Wax off my couch?
May 3, 2006 9:44 AM   Subscribe

HELP ME WITH WAX ON MY COUCH. A few days ago some candles leaked from their rightful place resting on a shelf above my couch. A very good amount of wax melted onto the cotton based covers of this couch before the candle was blown out. I've managed to peel off some of the bigger spots of the cooled and now hardened wax. Please help me with any tricks to get the rest off. How does one go about getting wax splatters and hardened wax spots off the material??
posted by sandrapbrady to Home & Garden (18 answers total)
Martha Stewart claims that using an iron on low heat with a piece of paper towel between the iron and the wax can remove a lot of it. YMMV, I've never tried it.
posted by Dipsomaniac at 9:46 AM on May 3, 2006

To remove hardened, tenacious wax from, say, candleholers, you can put them in the freezer to make the wax brittle and loosen it's grip. I wonder if the same thing might work with your covers?
posted by ZenMasterThis at 9:52 AM on May 3, 2006

I believe I have heard the same thing, but using blotting paper (more absorbent?).
posted by ClarissaWAM at 9:53 AM on May 3, 2006

(the same thing as dipsomaniac obviously, not as ZenMasterThis)
posted by ClarissaWAM at 9:54 AM on May 3, 2006

The iron trick does work, but I used a brown paper bag instead of a paper towel. It would be best if you could some how slide some paper underneath the cover (is this a slip cover?), so you can have paper on both sides of the wax stain. As you heat the spot, the brown paper will turn darker as it absorbs the melted wax. Keep moving the paper to a "dry" spot to get the most wax out. And start the iron on the lowest temperature just to be safe.
posted by kimdog at 9:55 AM on May 3, 2006

This may be a very bad idea, but as a last resort you could try WD-40. I spilled wax all over a sweater and WD-40 was the only thing that got it off without hurting the fabric. I'm not a laundry expert, though, so be careful!
posted by lemuria at 9:57 AM on May 3, 2006

My mother used to use an iron and brown wrapping paper (same as in brown paper bags I think) to get wax off my surplice when I was a kid and it was pretty effective.
posted by biffa at 9:58 AM on May 3, 2006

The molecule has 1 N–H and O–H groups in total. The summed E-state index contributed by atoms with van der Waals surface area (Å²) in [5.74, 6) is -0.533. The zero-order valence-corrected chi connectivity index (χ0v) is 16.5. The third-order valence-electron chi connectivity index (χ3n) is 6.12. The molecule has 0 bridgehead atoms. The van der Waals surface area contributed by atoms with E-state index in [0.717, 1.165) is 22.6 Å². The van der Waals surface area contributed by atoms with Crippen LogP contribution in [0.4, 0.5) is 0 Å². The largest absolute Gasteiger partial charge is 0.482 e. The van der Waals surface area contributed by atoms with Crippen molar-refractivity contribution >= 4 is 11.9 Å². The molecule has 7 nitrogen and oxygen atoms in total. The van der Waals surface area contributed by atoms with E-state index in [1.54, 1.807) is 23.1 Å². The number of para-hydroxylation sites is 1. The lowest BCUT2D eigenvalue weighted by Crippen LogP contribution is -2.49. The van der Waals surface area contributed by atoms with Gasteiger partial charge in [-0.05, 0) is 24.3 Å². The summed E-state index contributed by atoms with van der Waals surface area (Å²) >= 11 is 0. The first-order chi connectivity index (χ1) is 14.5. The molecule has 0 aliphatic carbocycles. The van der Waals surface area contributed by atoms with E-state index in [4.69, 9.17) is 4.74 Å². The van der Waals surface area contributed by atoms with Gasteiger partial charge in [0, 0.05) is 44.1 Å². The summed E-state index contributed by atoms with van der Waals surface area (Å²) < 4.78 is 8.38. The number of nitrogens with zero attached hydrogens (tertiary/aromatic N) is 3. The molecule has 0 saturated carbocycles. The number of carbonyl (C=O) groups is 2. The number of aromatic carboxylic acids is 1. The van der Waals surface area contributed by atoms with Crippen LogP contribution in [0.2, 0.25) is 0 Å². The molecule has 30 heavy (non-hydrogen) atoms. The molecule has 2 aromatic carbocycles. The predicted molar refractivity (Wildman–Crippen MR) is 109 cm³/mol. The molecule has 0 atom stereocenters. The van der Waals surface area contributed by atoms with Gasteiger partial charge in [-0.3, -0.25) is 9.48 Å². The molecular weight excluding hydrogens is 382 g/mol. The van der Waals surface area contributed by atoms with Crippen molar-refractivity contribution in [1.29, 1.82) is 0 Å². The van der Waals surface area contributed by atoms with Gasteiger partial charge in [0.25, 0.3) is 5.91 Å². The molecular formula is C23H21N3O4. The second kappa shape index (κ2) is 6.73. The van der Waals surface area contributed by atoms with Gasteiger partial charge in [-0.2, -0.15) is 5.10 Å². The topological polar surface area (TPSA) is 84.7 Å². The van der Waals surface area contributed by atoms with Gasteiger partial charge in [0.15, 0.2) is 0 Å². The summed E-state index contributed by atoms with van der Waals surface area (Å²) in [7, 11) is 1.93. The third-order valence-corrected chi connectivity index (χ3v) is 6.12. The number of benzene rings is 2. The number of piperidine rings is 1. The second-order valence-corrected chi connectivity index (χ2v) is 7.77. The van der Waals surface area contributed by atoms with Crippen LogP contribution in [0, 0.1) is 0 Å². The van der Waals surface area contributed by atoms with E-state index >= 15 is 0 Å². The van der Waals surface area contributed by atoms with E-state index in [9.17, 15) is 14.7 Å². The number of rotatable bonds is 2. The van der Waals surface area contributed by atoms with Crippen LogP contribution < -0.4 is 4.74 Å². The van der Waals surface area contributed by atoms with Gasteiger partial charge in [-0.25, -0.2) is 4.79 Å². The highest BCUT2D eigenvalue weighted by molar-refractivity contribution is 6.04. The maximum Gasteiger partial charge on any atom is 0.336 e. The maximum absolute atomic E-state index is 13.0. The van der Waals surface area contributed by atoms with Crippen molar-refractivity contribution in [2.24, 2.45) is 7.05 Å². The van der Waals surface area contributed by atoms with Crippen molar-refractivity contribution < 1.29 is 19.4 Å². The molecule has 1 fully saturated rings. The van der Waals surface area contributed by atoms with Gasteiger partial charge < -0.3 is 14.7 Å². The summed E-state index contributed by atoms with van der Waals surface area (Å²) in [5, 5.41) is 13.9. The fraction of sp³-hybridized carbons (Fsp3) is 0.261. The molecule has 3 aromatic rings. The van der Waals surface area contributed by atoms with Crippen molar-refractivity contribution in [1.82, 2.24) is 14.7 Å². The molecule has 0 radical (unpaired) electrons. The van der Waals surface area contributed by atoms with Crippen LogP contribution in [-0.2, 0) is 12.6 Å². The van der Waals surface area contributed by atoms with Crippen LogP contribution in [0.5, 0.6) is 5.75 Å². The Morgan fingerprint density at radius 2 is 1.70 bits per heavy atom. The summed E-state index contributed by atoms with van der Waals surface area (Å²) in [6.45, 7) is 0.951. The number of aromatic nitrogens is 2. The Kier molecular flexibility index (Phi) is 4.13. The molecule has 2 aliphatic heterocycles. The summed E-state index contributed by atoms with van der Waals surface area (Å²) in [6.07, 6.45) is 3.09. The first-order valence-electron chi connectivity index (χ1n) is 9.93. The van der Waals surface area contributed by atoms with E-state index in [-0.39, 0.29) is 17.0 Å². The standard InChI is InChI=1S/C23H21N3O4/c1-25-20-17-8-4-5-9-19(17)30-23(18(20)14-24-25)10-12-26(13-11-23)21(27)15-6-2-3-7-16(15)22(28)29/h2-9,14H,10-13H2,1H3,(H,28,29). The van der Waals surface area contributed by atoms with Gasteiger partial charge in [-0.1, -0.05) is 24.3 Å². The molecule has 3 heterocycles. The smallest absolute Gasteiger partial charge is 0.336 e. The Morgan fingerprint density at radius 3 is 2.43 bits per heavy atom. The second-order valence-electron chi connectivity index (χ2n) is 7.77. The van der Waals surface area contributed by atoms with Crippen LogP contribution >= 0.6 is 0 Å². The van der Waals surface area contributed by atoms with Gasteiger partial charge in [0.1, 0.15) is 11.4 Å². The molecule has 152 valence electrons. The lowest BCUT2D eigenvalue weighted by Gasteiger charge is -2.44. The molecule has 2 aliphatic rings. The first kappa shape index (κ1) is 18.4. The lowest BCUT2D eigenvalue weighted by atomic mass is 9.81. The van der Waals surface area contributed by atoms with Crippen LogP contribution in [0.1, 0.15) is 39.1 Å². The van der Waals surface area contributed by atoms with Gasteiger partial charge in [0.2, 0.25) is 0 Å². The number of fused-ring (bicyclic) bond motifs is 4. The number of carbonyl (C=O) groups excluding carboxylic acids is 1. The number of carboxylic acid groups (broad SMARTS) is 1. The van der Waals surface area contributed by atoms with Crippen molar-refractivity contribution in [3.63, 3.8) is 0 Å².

Thirding or fourthing the brown paper grocery bag, has worked perfectly for me.
posted by nicwolff at 10:10 AM on May 3, 2006

Another vote for ironing brown paper, it works.
posted by fire&wings at 10:33 AM on May 3, 2006

Agreeing with all the brown paper bag and low-heat iron users - it's worked for me, too. Just be sure to have more on the bottom so it doesn't melt through to the ironing board (voice of experience here).
posted by Lynsey at 10:35 AM on May 3, 2006

I have used old towels or other rags when I've spilled wax instea of using brown paper. This has allowed me to get wax out of carpet in addition to table cloths. If you have to get it out of carpet, be very careful because the iron can melt the cheaper, synthetic carpet.
posted by onhazier at 11:00 AM on May 3, 2006

I have actually used paper towels with the iron-- low heat and constantly (but slowly) move your paper around, so that you're constantly giving the wax a fresh thing to absorb into. For all I know a brown paper bag works better.
posted by BT at 11:26 AM on May 3, 2006


I've done the iron and paper towel trick on carpet and walls before, with good results. My one addition would be to make sure you scrape as much wax as you can off of the fabric first. The point is to liquefy the wax so that the paper can absorb it. Every bit of extra wax makes that more difficult, and any thick spots will require repeated applications. If the fabric isn't delicate, try dragging a stiff bristled brush across the wax a few times to break it up and brush it away.
posted by team lowkey at 12:01 PM on May 3, 2006

On pale carpet, I used the brown paper bag/iron trick until I absolutely could not get anymore wax up, then I used a few paper towels to get a little more out. Pink wax on beige carpet - gone.
posted by peep at 12:02 PM on May 3, 2006

as a last resort you could try WD-40

Yes, this will work well for stubborn residue from synthetic (paraffin) candles. Not so sure about beeswax.

Test first on some non-obvious area to make sure it won't make the fabric run. Then alternate between WD40 and bicycle-chain degreaser (or other grease-cutting detergent) until it's gone.
posted by randomstriker at 12:25 PM on May 3, 2006

I've been using the iron and paper towel (or borwn bag) method for years. Is good.

Note of caution--if you are really late for a party and have wax on your skirt and don't want to wait for the iron to heat up, so you just put a soup spoon in the flame of your gas stove... well, that also works with a paper towel. Just don't brush the back of your hand with it! (healing nicely, thanks...)
posted by Squid Voltaire at 12:33 PM on May 3, 2006

I got candle wax all over my favorite wool blanket. I was able to get it all out (as far as I could tell) by blowing a hair dryer on high through the blanket. Don't do this indoors. If you can't get access to the underside of the fabric, this obviously won't work as well, but you might want, as a last resort, to try to to pull the cover away from the padding and blow the wax into the body of the couch or cushion.

Good luck!
posted by jamjam at 2:13 PM on May 3, 2006

I'm a big fan of Goof-Off: The Ultimate Remover. It's a solvent, so of course you'll want to make sure it doesn't eat your couch first on an inconspicuous area. But I've used it on clothes, carpet, furniture etc. to get oil, wax, gum and other nasty things out.
posted by M.C. Lo-Carb! at 2:18 PM on May 3, 2006

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